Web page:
It's possible that the President is simply far more popular than people outside Iran want to believe. There's no doubt that he has won the support of many voters by focusing on Iran's nuclear ambitions and by playing up the perceived threats from Washington and Israel.
At the same time, Iran's economy is a mess, and people are unhappy about a raft of everyday issues, from the price of food to joblessness.
The result is also surprising in light of Iran's demographic trends. There is a lot of evidence that as the country grows younger, it is also growing more moderate. A reform candidate won Iran's presidency with 70% of the vote in 1997 and increased his share to 78% four years later. In 2005, the reform movement had fallen on lean times and many young voters stayed at home; Ahmadinejad squeaked into the presidency in a second round of voting widely seen as having been tampered with. If the results this time are legitimate, it means that two-thirds of Iran's voters have become more conservative over the past four years.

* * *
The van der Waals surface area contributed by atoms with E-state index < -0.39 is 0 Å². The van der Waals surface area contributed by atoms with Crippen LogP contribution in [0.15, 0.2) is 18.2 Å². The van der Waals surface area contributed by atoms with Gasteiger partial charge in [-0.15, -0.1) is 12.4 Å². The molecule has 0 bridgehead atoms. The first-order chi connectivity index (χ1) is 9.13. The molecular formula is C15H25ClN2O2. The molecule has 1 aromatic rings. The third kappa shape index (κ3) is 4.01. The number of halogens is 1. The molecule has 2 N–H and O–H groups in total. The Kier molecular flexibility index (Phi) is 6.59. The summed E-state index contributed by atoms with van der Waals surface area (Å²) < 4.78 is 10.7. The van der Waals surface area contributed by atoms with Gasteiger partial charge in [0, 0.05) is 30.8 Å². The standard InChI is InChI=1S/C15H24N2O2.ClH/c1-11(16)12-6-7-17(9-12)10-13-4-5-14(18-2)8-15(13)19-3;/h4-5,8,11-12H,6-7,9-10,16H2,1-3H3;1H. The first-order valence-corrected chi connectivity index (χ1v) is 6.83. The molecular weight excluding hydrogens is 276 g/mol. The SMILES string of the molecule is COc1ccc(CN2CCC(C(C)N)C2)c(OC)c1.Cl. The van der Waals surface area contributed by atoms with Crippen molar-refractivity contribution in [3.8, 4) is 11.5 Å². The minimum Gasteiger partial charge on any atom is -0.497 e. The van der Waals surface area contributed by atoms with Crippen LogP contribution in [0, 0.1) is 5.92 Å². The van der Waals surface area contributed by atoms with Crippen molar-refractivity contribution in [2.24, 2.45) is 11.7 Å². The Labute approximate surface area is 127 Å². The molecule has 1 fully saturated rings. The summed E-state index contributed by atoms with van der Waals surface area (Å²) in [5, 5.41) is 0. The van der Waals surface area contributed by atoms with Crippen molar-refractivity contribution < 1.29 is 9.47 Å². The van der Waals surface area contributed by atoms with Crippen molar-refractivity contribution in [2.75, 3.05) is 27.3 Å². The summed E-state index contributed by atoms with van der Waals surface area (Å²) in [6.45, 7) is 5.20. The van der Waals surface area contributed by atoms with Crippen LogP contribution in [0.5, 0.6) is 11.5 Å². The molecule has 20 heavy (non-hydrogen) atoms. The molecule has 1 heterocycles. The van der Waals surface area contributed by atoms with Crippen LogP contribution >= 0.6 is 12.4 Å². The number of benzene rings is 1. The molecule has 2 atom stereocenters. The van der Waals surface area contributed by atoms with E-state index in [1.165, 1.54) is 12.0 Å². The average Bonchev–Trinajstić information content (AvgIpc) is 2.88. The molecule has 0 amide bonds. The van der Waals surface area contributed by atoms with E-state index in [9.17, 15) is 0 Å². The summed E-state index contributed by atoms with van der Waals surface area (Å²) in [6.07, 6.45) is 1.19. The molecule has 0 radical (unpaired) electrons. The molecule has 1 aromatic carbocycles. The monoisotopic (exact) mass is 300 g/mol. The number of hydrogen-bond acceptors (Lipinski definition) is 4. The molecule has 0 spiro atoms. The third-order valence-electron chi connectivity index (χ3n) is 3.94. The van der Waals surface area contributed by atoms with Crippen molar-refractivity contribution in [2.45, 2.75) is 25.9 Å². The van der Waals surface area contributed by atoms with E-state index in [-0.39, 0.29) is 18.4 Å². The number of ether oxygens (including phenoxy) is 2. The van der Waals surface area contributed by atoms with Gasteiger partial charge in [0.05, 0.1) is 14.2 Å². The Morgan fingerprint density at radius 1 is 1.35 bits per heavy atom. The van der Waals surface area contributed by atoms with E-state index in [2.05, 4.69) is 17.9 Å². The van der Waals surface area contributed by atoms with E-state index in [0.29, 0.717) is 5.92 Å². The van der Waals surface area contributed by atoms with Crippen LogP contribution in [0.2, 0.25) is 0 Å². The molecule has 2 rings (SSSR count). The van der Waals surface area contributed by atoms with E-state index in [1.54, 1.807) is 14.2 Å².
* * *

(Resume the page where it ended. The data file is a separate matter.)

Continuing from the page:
It's also worth noting that big turnouts are often a sign that voters want change and tend to favor the challenger. This time around, by contrast, the incumbent President won two-thirds of the votes cast, according to the government.